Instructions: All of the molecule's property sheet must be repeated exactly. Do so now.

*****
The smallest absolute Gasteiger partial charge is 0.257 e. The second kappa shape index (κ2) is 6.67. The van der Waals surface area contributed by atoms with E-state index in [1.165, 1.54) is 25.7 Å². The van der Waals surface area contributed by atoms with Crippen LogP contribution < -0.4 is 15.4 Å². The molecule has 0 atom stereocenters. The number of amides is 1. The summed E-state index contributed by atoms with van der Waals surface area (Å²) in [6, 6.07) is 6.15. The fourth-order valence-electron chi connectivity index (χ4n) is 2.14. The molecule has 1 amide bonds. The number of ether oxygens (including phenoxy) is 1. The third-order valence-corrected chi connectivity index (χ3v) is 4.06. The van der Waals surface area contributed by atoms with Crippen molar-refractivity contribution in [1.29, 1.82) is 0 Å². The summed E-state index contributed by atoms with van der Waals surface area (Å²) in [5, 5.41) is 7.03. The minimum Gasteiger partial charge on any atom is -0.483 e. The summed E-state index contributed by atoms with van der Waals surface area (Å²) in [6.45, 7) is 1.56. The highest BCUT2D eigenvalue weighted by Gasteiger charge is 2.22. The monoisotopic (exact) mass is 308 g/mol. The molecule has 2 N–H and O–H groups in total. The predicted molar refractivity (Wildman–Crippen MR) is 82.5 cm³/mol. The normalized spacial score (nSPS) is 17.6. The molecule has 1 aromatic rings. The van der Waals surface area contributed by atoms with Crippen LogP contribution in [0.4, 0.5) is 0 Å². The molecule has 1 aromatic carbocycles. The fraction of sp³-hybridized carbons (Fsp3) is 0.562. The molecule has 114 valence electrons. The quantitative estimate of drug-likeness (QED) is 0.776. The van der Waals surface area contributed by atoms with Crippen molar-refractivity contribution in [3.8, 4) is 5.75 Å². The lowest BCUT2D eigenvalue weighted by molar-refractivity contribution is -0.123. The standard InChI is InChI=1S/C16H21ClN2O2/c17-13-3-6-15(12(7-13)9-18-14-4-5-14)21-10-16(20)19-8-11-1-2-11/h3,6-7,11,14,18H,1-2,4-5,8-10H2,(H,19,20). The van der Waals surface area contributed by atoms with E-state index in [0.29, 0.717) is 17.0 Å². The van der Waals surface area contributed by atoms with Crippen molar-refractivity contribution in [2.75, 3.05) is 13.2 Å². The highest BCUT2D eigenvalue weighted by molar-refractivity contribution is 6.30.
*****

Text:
The smallest absolute Gasteiger partial charge is 0.257 e. The second kappa shape index (κ2) is 6.67. The van der Waals surface area contributed by atoms with E-state index in [1.165, 1.54) is 25.7 Å². The van der Waals surface area contributed by atoms with Crippen LogP contribution < -0.4 is 15.4 Å². The molecule has 0 atom stereocenters. The number of amides is 1. The summed E-state index contributed by atoms with van der Waals surface area (Å²) in [6, 6.07) is 6.15. The fourth-order valence-electron chi connectivity index (χ4n) is 2.14. The molecule has 1 amide bonds. The number of ether oxygens (including phenoxy) is 1. The third-order valence-corrected chi connectivity index (χ3v) is 4.06. The van der Waals surface area contributed by atoms with Crippen molar-refractivity contribution in [1.29, 1.82) is 0 Å². The summed E-state index contributed by atoms with van der Waals surface area (Å²) in [5, 5.41) is 7.03. The minimum Gasteiger partial charge on any atom is -0.483 e. The summed E-state index contributed by atoms with van der Waals surface area (Å²) in [6.45, 7) is 1.56. The highest BCUT2D eigenvalue weighted by Gasteiger charge is 2.22. The monoisotopic (exact) mass is 308 g/mol. The molecule has 2 N–H and O–H groups in total. The predicted molar refractivity (Wildman–Crippen MR) is 82.5 cm³/mol. The normalized spacial score (nSPS) is 17.6. The molecule has 1 aromatic rings. The van der Waals surface area contributed by atoms with Crippen LogP contribution in [0.4, 0.5) is 0 Å². The molecule has 1 aromatic carbocycles. The fraction of sp³-hybridized carbons (Fsp3) is 0.562. The molecule has 114 valence electrons. The quantitative estimate of drug-likeness (QED) is 0.776. The van der Waals surface area contributed by atoms with Crippen molar-refractivity contribution in [3.8, 4) is 5.75 Å². The lowest BCUT2D eigenvalue weighted by molar-refractivity contribution is -0.123. The standard InChI is InChI=1S/C16H21ClN2O2/c17-13-3-6-15(12(7-13)9-18-14-4-5-14)21-10-16(20)19-8-11-1-2-11/h3,6-7,11,14,18H,1-2,4-5,8-10H2,(H,19,20). The van der Waals surface area contributed by atoms with E-state index in [0.29, 0.717) is 17.0 Å². The van der Waals surface area contributed by atoms with Crippen molar-refractivity contribution in [2.75, 3.05) is 13.2 Å². The highest BCUT2D eigenvalue weighted by molar-refractivity contribution is 6.30.